Amer Diab Has No Apologies

Artist: Amer Diab
Published: 2004-05-20

Maybe you've heard that local singer/songwriter Amer Diab has just released his debut solo effort The Year of the Apology. Or perhaps you've heard and not even realized it. After all, Diab tends to have his name butchered with alarming regularity. "I've heard everything… Ammer, Aimer, Omir, Omar. Kevin Sylvester played one of my songs on CBC radio and I happened to be listening at the time, and he said my name totally wrong. So I sent him an e-mail and he was really good about it. The next day, he read the entire e-mail and talked about my website and the record so it turned out to be a bit of an opportunity."

The Lebanon-born, Toronto-raised Diab is a veteran of a number local outfits—most notably country/pop combo The Pedestrians. However, years spent towing the line caused Diab to retreat and really take stock of the reasons why he started playing music in the first place. "With The Pedestrians, we started to play the type of music that I would never listen to and I needed to change that. It got to the point where I really started hating music so I took two or three years off where I really didn't do anything musically. I knew I'd want to get back into it sooner or later but during that time, I just wanted to listen more than I wanted to play. Listening to guys like Steve Earle and Elvis Costello made me realize that I wanted to do simple songs all along."

This realization resulted in The Year of the Apology, an album of Diab originals that has already begun to turn heads. This is due in part to Diab's warmly familiar odes to love and loss and in part to some famous "Scenesters" that helped out with the recording. "My friend Michael Johnson, who used to play trumpet with Big Rude Jake, was a big help," says Diab. "He produced it and got Brendan Canning and Andrew Whiteman from the Broken Social Scene to play on the record."

While Diab was grateful for the chance to work with two of Toronto's most collaborative artists, he points out that musically speaking, there isn't that much common between him and his hired help. "My disc is nothing like the Broken Social Scene stuff at all. I remember Andrew said when we were recording that it was really nice to just play some simple rock and roll again. Having them on the record is great because it will open doors when I'm sending stuff out to labels or to radio but truth be told, I rarely ever see those guys. They played on the record and played really well and had some great ideas and that's pretty much it. Now, I've got a live band that I'm playing with so when I do the next record, I'll probably use these guys."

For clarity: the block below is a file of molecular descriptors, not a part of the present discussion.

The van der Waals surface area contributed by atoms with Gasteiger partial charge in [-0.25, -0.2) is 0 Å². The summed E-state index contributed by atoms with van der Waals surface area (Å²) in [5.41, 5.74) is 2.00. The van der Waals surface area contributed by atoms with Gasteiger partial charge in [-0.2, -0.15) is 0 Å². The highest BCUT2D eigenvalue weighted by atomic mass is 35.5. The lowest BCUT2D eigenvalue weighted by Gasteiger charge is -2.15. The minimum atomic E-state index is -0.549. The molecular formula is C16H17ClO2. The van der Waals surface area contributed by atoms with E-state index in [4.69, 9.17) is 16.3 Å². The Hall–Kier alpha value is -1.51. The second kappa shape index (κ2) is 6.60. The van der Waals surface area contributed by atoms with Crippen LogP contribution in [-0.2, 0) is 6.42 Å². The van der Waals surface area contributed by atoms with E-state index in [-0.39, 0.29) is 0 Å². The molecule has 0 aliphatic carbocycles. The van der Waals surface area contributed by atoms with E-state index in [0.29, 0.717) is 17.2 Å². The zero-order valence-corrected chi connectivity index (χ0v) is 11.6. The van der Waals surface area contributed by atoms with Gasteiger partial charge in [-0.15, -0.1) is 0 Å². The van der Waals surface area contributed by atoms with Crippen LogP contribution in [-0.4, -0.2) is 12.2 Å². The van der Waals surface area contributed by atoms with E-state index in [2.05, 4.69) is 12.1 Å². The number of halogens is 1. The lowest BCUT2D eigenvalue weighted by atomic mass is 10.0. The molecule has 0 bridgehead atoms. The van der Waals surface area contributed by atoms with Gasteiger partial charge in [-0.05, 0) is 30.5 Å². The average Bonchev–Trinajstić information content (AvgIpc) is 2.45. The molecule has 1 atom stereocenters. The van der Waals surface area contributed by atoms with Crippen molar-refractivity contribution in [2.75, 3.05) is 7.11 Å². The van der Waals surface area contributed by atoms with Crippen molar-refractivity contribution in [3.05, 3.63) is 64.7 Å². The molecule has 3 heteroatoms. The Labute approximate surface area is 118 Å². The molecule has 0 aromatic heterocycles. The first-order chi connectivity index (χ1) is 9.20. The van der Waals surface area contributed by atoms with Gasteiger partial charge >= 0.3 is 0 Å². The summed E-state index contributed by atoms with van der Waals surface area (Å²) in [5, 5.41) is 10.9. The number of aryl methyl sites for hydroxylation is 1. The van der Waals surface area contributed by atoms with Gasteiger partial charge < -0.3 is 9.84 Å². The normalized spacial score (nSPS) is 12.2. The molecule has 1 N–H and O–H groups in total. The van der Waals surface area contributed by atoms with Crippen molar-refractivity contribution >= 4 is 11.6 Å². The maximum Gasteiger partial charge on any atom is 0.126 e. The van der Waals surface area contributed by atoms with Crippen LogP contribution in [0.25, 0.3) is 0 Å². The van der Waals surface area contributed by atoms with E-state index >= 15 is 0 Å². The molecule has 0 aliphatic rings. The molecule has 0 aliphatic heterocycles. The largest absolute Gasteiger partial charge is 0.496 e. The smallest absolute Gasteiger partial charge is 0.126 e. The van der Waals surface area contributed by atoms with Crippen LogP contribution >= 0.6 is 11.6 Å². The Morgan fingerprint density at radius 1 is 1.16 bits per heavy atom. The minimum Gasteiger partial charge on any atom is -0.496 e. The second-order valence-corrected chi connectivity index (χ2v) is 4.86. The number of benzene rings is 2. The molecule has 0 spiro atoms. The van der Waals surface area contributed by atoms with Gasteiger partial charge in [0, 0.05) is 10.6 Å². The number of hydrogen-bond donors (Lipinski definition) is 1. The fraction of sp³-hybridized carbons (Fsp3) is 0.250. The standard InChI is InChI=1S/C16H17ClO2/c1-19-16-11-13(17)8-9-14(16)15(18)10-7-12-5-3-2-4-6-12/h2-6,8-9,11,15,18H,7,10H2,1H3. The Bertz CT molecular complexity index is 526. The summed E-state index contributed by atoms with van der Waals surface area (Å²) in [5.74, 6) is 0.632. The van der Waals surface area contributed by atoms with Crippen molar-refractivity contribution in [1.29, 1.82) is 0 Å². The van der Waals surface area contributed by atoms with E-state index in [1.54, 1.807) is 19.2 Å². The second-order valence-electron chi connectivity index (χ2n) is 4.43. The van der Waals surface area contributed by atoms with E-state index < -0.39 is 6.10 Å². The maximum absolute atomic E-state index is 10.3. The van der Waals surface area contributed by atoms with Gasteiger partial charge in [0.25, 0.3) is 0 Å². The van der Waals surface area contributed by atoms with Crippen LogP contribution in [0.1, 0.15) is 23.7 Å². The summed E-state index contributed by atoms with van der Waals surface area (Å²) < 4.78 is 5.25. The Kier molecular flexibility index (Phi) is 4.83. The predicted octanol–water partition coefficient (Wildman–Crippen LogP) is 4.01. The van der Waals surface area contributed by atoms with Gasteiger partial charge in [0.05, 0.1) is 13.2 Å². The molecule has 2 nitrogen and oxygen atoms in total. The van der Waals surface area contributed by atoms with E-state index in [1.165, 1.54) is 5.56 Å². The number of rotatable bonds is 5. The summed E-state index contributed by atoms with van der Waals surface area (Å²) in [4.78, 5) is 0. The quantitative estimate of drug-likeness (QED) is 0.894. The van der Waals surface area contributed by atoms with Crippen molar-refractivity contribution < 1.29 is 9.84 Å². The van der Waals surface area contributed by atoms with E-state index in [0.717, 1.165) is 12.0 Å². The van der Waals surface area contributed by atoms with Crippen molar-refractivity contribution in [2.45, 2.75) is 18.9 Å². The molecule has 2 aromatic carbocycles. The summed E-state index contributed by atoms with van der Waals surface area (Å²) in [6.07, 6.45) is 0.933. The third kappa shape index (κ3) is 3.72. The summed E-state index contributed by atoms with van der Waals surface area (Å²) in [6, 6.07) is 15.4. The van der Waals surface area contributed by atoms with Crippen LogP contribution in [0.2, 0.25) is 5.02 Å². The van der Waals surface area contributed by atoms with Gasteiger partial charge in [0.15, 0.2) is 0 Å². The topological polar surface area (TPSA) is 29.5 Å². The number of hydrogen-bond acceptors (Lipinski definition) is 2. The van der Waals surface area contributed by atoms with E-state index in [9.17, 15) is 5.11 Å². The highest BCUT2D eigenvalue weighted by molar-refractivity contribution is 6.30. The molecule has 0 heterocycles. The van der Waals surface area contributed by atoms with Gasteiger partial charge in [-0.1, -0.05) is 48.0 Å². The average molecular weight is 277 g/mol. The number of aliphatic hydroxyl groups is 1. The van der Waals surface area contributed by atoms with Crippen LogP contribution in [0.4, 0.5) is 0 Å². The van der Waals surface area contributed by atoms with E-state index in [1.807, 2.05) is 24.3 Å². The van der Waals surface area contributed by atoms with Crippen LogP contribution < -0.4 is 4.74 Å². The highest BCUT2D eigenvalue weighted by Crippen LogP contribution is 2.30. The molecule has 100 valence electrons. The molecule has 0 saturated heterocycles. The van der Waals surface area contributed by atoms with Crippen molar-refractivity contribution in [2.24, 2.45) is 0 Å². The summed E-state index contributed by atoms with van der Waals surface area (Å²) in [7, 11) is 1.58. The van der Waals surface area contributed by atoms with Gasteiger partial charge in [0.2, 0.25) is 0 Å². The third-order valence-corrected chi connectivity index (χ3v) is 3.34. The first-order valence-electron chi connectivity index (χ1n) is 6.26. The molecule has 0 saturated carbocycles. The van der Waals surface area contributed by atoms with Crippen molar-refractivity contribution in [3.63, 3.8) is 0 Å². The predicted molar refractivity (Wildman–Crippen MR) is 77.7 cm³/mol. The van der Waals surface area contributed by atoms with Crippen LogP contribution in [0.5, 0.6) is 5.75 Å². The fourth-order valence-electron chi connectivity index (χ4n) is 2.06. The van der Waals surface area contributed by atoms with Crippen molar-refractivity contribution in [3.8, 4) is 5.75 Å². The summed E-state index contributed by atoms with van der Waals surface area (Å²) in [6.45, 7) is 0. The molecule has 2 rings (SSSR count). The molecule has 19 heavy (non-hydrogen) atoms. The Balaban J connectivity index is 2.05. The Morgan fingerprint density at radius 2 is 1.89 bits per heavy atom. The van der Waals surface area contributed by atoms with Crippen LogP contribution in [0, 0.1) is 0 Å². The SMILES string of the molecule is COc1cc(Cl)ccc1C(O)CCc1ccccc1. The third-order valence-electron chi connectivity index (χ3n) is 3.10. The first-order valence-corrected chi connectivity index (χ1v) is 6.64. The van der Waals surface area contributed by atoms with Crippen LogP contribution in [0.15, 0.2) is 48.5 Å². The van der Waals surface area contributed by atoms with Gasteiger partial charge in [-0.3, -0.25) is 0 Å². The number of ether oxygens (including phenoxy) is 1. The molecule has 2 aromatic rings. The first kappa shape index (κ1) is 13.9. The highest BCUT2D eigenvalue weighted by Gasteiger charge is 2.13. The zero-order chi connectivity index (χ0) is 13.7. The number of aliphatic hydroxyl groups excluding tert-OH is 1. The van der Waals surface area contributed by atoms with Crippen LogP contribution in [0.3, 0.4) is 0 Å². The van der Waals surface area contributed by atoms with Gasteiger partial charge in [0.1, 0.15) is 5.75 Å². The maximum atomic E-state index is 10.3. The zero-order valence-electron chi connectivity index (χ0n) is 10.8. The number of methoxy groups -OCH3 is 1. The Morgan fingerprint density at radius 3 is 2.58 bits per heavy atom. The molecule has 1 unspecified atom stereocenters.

When not making hearts swoon at boozecans and coffee houses in and around Toronto, Diab has a couple of unique hobbies that he uses to kill time between performances. "I'm a big boxing fan and I've trained as a boxer since I was in my late teens. A couple of years ago, I had my first amateur fight—which I won, by the way—and I sent this really descriptive, round-by-round e-mail after the fight to some friends who couldn't make it. Somehow, this e-mail started getting passed around and eventually reached all these people I didn't know. I began getting these weird congratulatory e-mails from people I'd never met before and then somehow, it crossed the desk of this guy who worked for that dating service, Lava Life. He really liked my style of writing and he asked if I'd be willing to write this on-line advice column. So it was a really strange way of finding a job. Of course, I don't even use my real name so it's OK."

Diab remains optimistic about the doors The Year of the Apology will open for him and is clearly willing to promote his efforts in any way possible. He has already played Hamilton, London and Windsor in support of the album and is scheduled to perform at celebrated Black Sheep Inn in Wakefield, Quebec on June 3rd. With this steady groundswell of support at home and a willingness to reach out to other cities, Diab hopes that the album will serve its intended purpose. "I think of the album as my 'Hey, how ya doing?' I want to get some people interested in me, whether it be labels or booking agents. Hopefully, I can get them to fund my next record because it's going to be hard for me to do it on my own. It would be really nice to not be so poor all the time but hey, that's the business." (Cameron Gordon)

For more information about Amer Diab or to purchase The Year of the Apology, please visit his official website at

Writer: Cameron Gordon

Photo:R. Kelly Clipperton

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